FHL 568 A | Summer A 2018

Marine Subtidal Ecology 2018

Credits: 9

Instructor(s): Aaron Galloway , Alex Lowe , Pema Kitaeff

Prerequisites: • Applicants must be certified divers able to show a logbook with a minimum of 20 dives • Students will be required to pass a UW-reviewed physical exam, and, • Students must have their own SCUBA gear that meets University of Washington safety standards (FHL can provide tanks and weights)

NOTE: Students must submit this addendum along with the regular FHL course application. Please submit completed addendum to Pema Kitaeff.

This course focuses on learning key ecological concepts, skills, and tools applied to the subtidal marine environment. Of primary importance, students will be trained as scientific divers in accordance with the standards set by the American Academy of Underwater Scientists (AAUS).

Students will conduct group and independent research projects addressing a tractable question in temperate subtidal ecology; the skills and principles of ecology will, however, be broadly applicable to underwater science.

The class, working together, will contribute to a collaborative international subtidal research project on kelp ecosystem ecology (kelp experimental ecology network). This group project will provide an opportunity for students to learn methods and collect initial data using a standardized protocol that will form the basis of individual research projects.

Specific topics of instruction will include local oceanography, subtidal natural history, ecological pattern and process, species interactions, experimental design, and applied statistics.

Prior to the course, students will have to meet specific SCUBA diving requirements, and will have completed a course in ecology OR marine biology. There is no textbook for this course – instead, the instructors will draw on the primary literature for lectures and activities (as well as the UW Dive Safety Manual and the required materials for SDI Rescue and Enriched Air Nitrox Certifications). Student learning will be assessed through a combination of exams (e.g., AAUS certification exam, marine life identification, in-water evaluations), paper discussions, assignments (e.g., short lab reports), and a final research project.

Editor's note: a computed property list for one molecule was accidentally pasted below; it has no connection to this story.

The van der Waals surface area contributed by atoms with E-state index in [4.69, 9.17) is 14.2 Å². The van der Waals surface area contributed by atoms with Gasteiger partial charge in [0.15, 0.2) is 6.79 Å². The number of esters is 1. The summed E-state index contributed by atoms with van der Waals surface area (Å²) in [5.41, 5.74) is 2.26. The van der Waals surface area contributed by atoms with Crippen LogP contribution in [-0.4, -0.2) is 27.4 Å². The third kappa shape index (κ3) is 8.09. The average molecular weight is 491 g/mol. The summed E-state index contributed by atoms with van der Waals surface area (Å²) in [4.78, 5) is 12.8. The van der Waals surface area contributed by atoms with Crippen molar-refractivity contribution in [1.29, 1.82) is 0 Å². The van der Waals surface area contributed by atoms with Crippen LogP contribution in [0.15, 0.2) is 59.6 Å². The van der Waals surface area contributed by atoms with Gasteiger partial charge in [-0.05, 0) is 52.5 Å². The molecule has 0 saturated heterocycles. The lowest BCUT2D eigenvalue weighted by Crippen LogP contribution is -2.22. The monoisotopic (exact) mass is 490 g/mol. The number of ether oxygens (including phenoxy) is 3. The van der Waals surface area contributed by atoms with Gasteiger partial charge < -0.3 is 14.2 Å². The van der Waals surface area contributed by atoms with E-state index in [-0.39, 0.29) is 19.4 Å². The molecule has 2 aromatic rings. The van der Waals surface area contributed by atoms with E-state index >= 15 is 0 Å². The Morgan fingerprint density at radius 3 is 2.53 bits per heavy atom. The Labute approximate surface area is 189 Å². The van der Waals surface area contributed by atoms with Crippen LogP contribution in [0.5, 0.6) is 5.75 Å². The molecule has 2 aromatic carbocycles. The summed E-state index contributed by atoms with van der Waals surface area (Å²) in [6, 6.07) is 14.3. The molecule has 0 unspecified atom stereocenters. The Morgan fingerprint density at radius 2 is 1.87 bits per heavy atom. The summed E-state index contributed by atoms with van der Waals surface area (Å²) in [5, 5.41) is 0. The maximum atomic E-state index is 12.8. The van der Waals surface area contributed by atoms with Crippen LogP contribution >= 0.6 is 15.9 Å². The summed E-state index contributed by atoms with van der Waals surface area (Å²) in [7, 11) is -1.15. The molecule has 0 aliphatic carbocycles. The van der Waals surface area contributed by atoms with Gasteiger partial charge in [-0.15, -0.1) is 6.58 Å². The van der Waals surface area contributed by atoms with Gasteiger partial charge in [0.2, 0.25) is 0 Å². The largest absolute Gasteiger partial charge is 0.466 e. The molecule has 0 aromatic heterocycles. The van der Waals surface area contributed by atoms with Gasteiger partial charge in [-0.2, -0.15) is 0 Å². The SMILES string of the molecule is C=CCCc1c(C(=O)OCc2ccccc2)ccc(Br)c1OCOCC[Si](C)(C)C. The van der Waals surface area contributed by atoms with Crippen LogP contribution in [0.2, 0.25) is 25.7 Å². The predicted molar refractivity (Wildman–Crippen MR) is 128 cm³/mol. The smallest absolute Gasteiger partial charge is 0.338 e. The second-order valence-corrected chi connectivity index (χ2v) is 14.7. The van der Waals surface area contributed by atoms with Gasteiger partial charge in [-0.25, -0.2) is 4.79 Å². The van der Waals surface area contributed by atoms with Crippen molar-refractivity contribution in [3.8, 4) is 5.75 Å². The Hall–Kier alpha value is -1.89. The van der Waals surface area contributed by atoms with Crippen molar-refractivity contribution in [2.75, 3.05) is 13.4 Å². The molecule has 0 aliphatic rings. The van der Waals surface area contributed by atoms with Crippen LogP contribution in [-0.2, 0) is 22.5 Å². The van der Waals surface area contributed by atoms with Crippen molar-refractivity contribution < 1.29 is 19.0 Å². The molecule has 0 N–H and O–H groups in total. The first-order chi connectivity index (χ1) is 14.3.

Doing scientific research underwater means working underwater; throughout the course we will help students develop the skills and confidence to safely do this kind of work in their study system. The training will include visits (and input!) from scientific diving instructors from around the NW, evening discussions of accident case studies, and extensive pool and in-water skills and rescue drills. Photo credits: Galloway, Lowe, and Graham.

Please note that there will be Scientific Diving Fees in addition to course fees. These fees will be posted in early Spring, 2018.

Instructors for this course are: